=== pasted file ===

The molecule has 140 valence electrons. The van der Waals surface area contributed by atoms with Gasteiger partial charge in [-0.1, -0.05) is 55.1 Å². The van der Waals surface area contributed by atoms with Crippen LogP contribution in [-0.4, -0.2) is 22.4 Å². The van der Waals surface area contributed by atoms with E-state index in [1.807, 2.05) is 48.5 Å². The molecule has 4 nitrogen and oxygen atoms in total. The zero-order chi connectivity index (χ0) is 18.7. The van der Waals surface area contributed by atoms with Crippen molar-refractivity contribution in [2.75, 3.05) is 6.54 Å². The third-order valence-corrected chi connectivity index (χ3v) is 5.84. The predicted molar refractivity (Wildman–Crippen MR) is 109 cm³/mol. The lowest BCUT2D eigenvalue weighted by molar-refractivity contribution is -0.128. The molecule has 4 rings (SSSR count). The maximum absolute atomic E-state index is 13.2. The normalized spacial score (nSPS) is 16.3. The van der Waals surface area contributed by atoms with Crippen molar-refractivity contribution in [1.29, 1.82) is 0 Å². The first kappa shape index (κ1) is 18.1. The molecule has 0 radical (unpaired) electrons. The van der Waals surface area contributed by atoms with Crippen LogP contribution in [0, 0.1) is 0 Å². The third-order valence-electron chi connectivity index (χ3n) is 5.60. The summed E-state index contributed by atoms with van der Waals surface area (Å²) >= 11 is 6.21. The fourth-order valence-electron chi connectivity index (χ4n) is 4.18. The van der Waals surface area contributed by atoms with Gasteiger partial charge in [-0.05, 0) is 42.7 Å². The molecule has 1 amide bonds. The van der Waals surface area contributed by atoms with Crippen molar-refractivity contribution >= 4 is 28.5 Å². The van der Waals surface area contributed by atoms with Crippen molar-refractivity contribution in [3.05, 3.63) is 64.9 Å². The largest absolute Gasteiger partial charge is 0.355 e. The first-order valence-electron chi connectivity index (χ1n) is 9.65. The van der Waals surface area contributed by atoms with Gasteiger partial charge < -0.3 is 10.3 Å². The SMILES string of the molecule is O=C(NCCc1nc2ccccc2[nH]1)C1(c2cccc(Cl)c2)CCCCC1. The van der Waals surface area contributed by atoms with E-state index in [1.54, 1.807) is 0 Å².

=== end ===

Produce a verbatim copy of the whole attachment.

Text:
The molecule has 140 valence electrons. The van der Waals surface area contributed by atoms with Gasteiger partial charge in [-0.1, -0.05) is 55.1 Å². The van der Waals surface area contributed by atoms with Crippen LogP contribution in [-0.4, -0.2) is 22.4 Å². The van der Waals surface area contributed by atoms with E-state index in [1.807, 2.05) is 48.5 Å². The molecule has 4 nitrogen and oxygen atoms in total. The zero-order chi connectivity index (χ0) is 18.7. The van der Waals surface area contributed by atoms with Crippen molar-refractivity contribution in [2.75, 3.05) is 6.54 Å². The third-order valence-corrected chi connectivity index (χ3v) is 5.84. The predicted molar refractivity (Wildman–Crippen MR) is 109 cm³/mol. The lowest BCUT2D eigenvalue weighted by molar-refractivity contribution is -0.128. The molecule has 4 rings (SSSR count). The maximum absolute atomic E-state index is 13.2. The normalized spacial score (nSPS) is 16.3. The van der Waals surface area contributed by atoms with Crippen molar-refractivity contribution in [1.29, 1.82) is 0 Å². The first kappa shape index (κ1) is 18.1. The molecule has 0 radical (unpaired) electrons. The van der Waals surface area contributed by atoms with Crippen LogP contribution in [0, 0.1) is 0 Å². The third-order valence-electron chi connectivity index (χ3n) is 5.60. The summed E-state index contributed by atoms with van der Waals surface area (Å²) >= 11 is 6.21. The fourth-order valence-electron chi connectivity index (χ4n) is 4.18. The van der Waals surface area contributed by atoms with Gasteiger partial charge in [-0.05, 0) is 42.7 Å². The molecule has 1 amide bonds. The van der Waals surface area contributed by atoms with Crippen molar-refractivity contribution >= 4 is 28.5 Å². The van der Waals surface area contributed by atoms with Crippen molar-refractivity contribution in [3.05, 3.63) is 64.9 Å². The largest absolute Gasteiger partial charge is 0.355 e. The first-order valence-electron chi connectivity index (χ1n) is 9.65. The van der Waals surface area contributed by atoms with Gasteiger partial charge < -0.3 is 10.3 Å². The SMILES string of the molecule is O=C(NCCc1nc2ccccc2[nH]1)C1(c2cccc(Cl)c2)CCCCC1. The van der Waals surface area contributed by atoms with E-state index in [1.54, 1.807) is 0 Å².